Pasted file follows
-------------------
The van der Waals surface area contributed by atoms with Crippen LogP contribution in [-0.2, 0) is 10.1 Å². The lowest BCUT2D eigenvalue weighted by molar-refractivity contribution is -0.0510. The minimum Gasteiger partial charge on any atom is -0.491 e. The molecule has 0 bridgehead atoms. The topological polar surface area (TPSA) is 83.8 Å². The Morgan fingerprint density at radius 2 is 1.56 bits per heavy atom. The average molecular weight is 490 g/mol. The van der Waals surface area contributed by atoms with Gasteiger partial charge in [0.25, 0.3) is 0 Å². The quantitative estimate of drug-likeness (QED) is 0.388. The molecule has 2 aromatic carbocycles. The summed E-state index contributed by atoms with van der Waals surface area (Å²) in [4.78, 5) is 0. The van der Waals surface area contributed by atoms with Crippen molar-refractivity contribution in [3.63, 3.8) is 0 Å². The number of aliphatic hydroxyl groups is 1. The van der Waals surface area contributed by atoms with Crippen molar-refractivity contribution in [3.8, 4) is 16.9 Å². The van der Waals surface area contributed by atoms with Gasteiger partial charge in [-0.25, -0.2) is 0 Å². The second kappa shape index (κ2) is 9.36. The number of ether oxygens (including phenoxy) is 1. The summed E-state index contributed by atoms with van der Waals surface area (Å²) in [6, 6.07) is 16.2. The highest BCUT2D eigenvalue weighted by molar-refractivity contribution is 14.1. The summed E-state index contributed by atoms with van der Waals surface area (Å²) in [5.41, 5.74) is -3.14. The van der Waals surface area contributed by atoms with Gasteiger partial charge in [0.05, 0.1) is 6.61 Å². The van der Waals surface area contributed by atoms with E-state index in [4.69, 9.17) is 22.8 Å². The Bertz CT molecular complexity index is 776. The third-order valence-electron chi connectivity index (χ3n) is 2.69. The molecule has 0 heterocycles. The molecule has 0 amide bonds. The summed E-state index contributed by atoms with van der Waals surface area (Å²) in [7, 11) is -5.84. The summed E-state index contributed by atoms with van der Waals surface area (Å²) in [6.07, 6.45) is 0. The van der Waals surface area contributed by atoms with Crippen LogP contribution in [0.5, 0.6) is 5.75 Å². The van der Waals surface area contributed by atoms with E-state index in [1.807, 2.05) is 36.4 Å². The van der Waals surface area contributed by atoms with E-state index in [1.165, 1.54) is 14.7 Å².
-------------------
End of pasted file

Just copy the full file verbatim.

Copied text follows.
The van der Waals surface area contributed by atoms with Crippen LogP contribution in [-0.2, 0) is 10.1 Å². The lowest BCUT2D eigenvalue weighted by molar-refractivity contribution is -0.0510. The minimum Gasteiger partial charge on any atom is -0.491 e. The molecule has 0 bridgehead atoms. The topological polar surface area (TPSA) is 83.8 Å². The Morgan fingerprint density at radius 2 is 1.56 bits per heavy atom. The average molecular weight is 490 g/mol. The van der Waals surface area contributed by atoms with Gasteiger partial charge in [0.25, 0.3) is 0 Å². The quantitative estimate of drug-likeness (QED) is 0.388. The molecule has 2 aromatic carbocycles. The summed E-state index contributed by atoms with van der Waals surface area (Å²) in [4.78, 5) is 0. The van der Waals surface area contributed by atoms with Crippen molar-refractivity contribution in [3.63, 3.8) is 0 Å². The number of aliphatic hydroxyl groups is 1. The van der Waals surface area contributed by atoms with Crippen molar-refractivity contribution in [3.8, 4) is 16.9 Å². The van der Waals surface area contributed by atoms with Gasteiger partial charge in [-0.25, -0.2) is 0 Å². The second kappa shape index (κ2) is 9.36. The number of ether oxygens (including phenoxy) is 1. The summed E-state index contributed by atoms with van der Waals surface area (Å²) in [6, 6.07) is 16.2. The highest BCUT2D eigenvalue weighted by molar-refractivity contribution is 14.1. The summed E-state index contributed by atoms with van der Waals surface area (Å²) in [5.41, 5.74) is -3.14. The van der Waals surface area contributed by atoms with Gasteiger partial charge in [0.05, 0.1) is 6.61 Å². The van der Waals surface area contributed by atoms with E-state index in [4.69, 9.17) is 22.8 Å². The Bertz CT molecular complexity index is 776. The third-order valence-electron chi connectivity index (χ3n) is 2.69. The molecule has 0 heterocycles. The molecule has 0 amide bonds. The summed E-state index contributed by atoms with van der Waals surface area (Å²) in [7, 11) is -5.84. The summed E-state index contributed by atoms with van der Waals surface area (Å²) in [6.07, 6.45) is 0. The van der Waals surface area contributed by atoms with Crippen LogP contribution in [0.5, 0.6) is 5.75 Å². The van der Waals surface area contributed by atoms with E-state index in [1.807, 2.05) is 36.4 Å². The van der Waals surface area contributed by atoms with E-state index in [1.165, 1.54) is 14.7 Å².